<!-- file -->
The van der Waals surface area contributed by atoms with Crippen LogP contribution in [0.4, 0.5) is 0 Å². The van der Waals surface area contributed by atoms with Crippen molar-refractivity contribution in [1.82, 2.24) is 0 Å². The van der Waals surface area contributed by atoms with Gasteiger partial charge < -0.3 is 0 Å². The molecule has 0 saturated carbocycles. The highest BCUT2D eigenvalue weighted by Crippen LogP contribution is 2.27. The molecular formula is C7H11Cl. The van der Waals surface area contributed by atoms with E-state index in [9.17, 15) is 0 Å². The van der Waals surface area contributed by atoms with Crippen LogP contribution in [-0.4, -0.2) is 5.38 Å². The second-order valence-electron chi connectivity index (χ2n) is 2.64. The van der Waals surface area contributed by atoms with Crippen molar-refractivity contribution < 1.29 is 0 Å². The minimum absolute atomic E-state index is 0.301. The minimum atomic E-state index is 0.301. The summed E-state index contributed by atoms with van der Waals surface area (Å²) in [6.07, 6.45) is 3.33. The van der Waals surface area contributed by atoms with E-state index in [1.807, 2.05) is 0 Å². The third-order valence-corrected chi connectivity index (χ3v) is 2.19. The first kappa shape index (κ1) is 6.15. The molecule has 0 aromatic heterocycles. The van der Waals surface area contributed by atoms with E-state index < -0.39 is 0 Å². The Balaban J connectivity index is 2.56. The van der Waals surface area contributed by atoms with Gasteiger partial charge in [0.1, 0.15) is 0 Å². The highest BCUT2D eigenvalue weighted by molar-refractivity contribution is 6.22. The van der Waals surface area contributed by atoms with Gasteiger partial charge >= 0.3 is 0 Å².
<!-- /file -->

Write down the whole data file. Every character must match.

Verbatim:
The van der Waals surface area contributed by atoms with Crippen LogP contribution in [0.4, 0.5) is 0 Å². The van der Waals surface area contributed by atoms with Crippen molar-refractivity contribution in [1.82, 2.24) is 0 Å². The van der Waals surface area contributed by atoms with Gasteiger partial charge < -0.3 is 0 Å². The molecule has 0 saturated carbocycles. The highest BCUT2D eigenvalue weighted by Crippen LogP contribution is 2.27. The molecular formula is C7H11Cl. The van der Waals surface area contributed by atoms with E-state index in [9.17, 15) is 0 Å². The van der Waals surface area contributed by atoms with Crippen LogP contribution in [-0.4, -0.2) is 5.38 Å². The second-order valence-electron chi connectivity index (χ2n) is 2.64. The van der Waals surface area contributed by atoms with Crippen molar-refractivity contribution < 1.29 is 0 Å². The minimum absolute atomic E-state index is 0.301. The minimum atomic E-state index is 0.301. The summed E-state index contributed by atoms with van der Waals surface area (Å²) in [6.07, 6.45) is 3.33. The van der Waals surface area contributed by atoms with E-state index in [1.807, 2.05) is 0 Å². The third-order valence-corrected chi connectivity index (χ3v) is 2.19. The first kappa shape index (κ1) is 6.15. The molecule has 0 aromatic heterocycles. The van der Waals surface area contributed by atoms with E-state index < -0.39 is 0 Å². The Balaban J connectivity index is 2.56. The van der Waals surface area contributed by atoms with Gasteiger partial charge in [0.1, 0.15) is 0 Å². The highest BCUT2D eigenvalue weighted by molar-refractivity contribution is 6.22. The van der Waals surface area contributed by atoms with Gasteiger partial charge >= 0.3 is 0 Å².